E. C. Case
Jul 1, 1930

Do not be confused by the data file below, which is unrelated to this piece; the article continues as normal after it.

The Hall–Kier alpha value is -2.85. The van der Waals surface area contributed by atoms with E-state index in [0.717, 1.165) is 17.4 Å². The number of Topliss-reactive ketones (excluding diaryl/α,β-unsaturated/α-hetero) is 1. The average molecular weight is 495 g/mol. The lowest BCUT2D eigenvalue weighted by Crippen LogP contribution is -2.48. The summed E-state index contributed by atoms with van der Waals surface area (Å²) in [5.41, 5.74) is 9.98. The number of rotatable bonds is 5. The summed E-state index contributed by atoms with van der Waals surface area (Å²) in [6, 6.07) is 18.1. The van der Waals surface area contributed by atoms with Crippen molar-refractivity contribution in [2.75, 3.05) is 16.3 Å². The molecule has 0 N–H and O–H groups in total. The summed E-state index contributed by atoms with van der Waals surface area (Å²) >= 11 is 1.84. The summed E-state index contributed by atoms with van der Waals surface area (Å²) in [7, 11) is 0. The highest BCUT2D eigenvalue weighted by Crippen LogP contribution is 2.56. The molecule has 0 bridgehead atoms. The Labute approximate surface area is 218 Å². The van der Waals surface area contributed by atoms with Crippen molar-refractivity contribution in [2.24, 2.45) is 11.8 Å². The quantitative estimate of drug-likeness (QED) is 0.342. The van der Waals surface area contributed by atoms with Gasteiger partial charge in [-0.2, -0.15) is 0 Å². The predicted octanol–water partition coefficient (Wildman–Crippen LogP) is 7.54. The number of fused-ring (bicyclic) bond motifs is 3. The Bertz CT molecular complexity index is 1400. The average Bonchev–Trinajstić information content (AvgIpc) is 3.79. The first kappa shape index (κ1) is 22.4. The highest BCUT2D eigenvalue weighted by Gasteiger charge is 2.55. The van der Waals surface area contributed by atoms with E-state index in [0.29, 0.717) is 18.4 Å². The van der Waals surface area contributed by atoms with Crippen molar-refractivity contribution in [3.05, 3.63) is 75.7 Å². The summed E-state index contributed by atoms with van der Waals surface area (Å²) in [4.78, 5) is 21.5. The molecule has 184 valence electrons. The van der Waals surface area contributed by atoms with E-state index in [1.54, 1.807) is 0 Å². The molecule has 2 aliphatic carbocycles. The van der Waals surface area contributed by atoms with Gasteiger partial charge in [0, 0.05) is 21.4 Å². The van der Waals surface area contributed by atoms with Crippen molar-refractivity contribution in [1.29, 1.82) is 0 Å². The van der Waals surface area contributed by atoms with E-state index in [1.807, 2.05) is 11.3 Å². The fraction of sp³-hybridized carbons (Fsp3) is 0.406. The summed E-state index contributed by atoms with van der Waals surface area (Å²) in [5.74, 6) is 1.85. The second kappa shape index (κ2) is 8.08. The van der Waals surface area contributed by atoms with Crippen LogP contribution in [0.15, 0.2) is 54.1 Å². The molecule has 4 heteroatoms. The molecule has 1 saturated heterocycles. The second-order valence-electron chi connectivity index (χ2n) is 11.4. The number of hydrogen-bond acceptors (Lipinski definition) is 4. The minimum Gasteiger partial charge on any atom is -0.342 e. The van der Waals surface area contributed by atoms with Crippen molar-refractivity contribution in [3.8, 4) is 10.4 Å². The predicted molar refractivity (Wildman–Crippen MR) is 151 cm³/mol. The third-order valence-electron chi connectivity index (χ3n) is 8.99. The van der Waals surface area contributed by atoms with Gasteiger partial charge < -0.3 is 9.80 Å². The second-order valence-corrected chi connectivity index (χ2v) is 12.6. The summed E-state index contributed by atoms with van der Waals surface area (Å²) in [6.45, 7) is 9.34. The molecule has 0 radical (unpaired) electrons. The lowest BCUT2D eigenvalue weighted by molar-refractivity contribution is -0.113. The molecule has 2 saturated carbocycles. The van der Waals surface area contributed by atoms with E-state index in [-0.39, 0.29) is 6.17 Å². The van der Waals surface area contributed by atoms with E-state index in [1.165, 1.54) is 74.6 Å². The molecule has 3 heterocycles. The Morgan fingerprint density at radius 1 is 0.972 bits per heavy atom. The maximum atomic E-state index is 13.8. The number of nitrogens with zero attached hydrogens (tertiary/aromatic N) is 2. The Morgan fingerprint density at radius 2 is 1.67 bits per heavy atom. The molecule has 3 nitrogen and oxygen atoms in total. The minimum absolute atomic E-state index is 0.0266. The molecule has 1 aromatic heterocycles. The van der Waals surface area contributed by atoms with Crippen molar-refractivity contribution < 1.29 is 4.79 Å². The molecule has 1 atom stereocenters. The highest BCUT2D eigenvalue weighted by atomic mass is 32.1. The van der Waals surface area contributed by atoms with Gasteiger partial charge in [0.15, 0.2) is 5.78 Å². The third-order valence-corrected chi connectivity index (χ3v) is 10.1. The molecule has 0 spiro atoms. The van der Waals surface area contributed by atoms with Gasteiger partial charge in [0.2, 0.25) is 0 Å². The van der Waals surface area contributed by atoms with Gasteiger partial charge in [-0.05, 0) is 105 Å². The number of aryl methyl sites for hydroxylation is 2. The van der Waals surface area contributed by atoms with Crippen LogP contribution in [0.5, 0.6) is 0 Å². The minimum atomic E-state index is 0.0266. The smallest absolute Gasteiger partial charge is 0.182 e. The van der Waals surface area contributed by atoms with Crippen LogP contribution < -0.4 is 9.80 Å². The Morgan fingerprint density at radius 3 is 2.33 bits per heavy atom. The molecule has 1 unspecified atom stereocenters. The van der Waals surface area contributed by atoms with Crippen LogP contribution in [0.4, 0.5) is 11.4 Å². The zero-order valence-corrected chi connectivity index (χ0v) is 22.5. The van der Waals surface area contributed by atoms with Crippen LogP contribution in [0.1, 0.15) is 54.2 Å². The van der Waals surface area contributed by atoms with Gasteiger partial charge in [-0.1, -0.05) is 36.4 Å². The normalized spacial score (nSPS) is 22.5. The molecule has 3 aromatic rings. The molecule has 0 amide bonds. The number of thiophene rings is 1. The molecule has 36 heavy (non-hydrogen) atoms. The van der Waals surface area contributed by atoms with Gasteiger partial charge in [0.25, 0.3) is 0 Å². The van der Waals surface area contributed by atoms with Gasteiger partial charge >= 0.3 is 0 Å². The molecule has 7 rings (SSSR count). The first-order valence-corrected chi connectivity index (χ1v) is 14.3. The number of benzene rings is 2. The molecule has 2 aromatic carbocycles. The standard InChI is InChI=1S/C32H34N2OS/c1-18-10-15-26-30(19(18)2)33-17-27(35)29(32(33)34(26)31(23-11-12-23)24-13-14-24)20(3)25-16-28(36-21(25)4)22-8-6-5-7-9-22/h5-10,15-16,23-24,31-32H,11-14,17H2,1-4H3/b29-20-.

T NHE Colony and Protectorate of Kenya are very nearly bisected by the equator (Fig. 1), and yet the major activities of the people would scarcely suggest this low-latitude position. The most important native industry is the pasturing of cattle, sheep, and goats, which number at present almost ten million head. Such richness in useful animals is foreign to most equatorial areas. It is in sharp contrast to conditions within the hot humid forests of western equatorial Africa, where one may travel hundreds of miles without seeing a single herd of cattle or flock of sheep or goats except, perhaps at some missionary station, where a few cows may be kept for dairy purposes. The agriculture of Kenya varies greatly from one section to another, both in the kinds of crops grown and in the methods of cultivation. The heart of Kenya, however, is the upland area of the southwest where European settlers are developing modern plantations and ranches on an extensive scale. This area has been brought under cultivation with remarkable rapidity and is today the source of the major exports of the Colony. The most important commercial crops are maize and wheatgrains usually associated with temperate climates; coffee, a product grown most abundantly in subtropical areas; and sisal, a drought-resisting plant which requires long dry periods for the production of highquality fiber The distribution of the various crops of Kenya is closely related to climatic conditions which in turn depend largely upon topography and proximity to the sea (Figs. 2 and 3).